root, even if after one page we specify:

"You can install MySQL as a not-root".


+	       <para>Create a file .my.cnf in your 
+	       home directory as follows....</para>

Are our documentation readers smart enough to realise that /home/foo should be
replaced with the actual home directory or should we specify that as well? :)


+	 <para>With this method, the module install will usually go a lot

Is here "install" --> "installation" suitable?


Also, I don't know if it's suitable or not, but removing the bash prompt
accross the examples seems like a good idea. "bash" is a prompt and by
definition it will vary across different distributions. In addition, a newbie
doc reader might actually try to type "bash" by itself in an attempt to
reproduce the commands. Also, if there are several commands, the lack of the
"bash" prompt in front of each one of them makes copy-paste operations easier.
However "$bash" and "cpan>" help make a difference between the different types
of prompts, so this has downsides as well.
Attachment #143805 - Flags: review-
(Assignee)

Updated

14 years ago
Attachment #143805 - Attachment is obsolete: true
Attachment #143805 - Flags: review?(kiko)
Attachment #143805 - Flags: review?(bz)
(Assignee)

Comment 35

14 years ago
Created attachment 144453 [details] [diff] [review]
patch v2

Dropped the SuEXEC section and perfomed other suggested edits.
Attachment #143806 - Attachment is obsolete: true
(Assignee)

Updated

14 years ago
Attachment #144453 - Flags: review?(vlad)

Comment 36

14 years ago
Comment on attachment 144453 [details] [diff] [review]
patch v2

+      <para>If you are running an *NIX OS as non-root, either due

"an" --> "a"

+	 successful browse to the <filename>index.cgi</filename> (like
+	 a Forbidden error), you may have to relax your permissions,

"(like a Forbidden error)" --> "(due to a forbidden error, for example)"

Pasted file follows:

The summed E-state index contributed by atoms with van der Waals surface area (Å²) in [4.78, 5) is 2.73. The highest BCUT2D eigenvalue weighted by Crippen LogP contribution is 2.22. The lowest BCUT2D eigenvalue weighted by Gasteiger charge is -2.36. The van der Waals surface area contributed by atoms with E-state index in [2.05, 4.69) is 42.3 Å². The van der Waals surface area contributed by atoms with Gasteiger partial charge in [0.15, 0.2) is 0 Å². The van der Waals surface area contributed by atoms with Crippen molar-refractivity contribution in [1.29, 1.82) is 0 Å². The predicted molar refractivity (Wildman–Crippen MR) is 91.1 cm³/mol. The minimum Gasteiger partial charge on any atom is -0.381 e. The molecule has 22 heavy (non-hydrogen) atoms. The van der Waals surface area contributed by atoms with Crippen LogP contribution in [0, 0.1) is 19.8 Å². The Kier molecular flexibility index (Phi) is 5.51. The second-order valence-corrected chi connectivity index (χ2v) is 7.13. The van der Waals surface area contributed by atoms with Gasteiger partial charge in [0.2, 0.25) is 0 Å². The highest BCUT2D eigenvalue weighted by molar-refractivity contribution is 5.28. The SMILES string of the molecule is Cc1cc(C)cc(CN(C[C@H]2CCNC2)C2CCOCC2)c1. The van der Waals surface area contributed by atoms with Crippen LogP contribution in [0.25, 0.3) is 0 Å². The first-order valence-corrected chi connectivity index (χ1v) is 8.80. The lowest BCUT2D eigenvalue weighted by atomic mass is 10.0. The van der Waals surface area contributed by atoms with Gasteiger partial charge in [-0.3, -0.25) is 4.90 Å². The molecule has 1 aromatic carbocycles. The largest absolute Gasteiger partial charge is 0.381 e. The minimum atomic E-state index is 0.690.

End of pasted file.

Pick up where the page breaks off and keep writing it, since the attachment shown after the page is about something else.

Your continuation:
"successful" --> "successfully"

+      <para>Ideally, this also needs to be installed as root and
+      running under a special webserver account. As long as

I think "running" should be "ran" or something like that to be in the same form
with "installed".

Sorry for not catching those the first time. r=vlad with that. (fixing those
upon checkin and doing incremental improvement after the checkin sounds good,
*nods*)
Attachment #144453 - Flags: review?(vlad) → review+

Updated

14 years ago
OS: Linux → All

Updated

14 years ago
OS: All → Linux

Updated

14 years ago
Flags: approval?
I'm assuming this is applicable to 2.16 as well, it should go in both docs. 
(might need a little reformating for 2.16).
Flags: approval?
Flags: approval2.16+
Flags: approval+

Updated

14 years ago
Target Milestone: Bugzilla 2.18 → Bugzilla 2.16

Comment 38

14 years ago
Joel: don't forget comment #36 when you check in (<wink>)
Status: NEW → ASSIGNED
(Assignee)

Comment 39

14 years ago
Too late :-) But I'll fix it
Assignee: SineSwiper → bugreport
Status: ASSIGNED → NEW
(Assignee)

Comment 40

14 years ago
Checked in on both branches
Status: NEW → RESOLVED
Last Resolved: 14 years ago
Resolution: --- → FIXED

Comment 41

14 years ago
> Like I said in IRC, this conflicts with justdave's point of view about it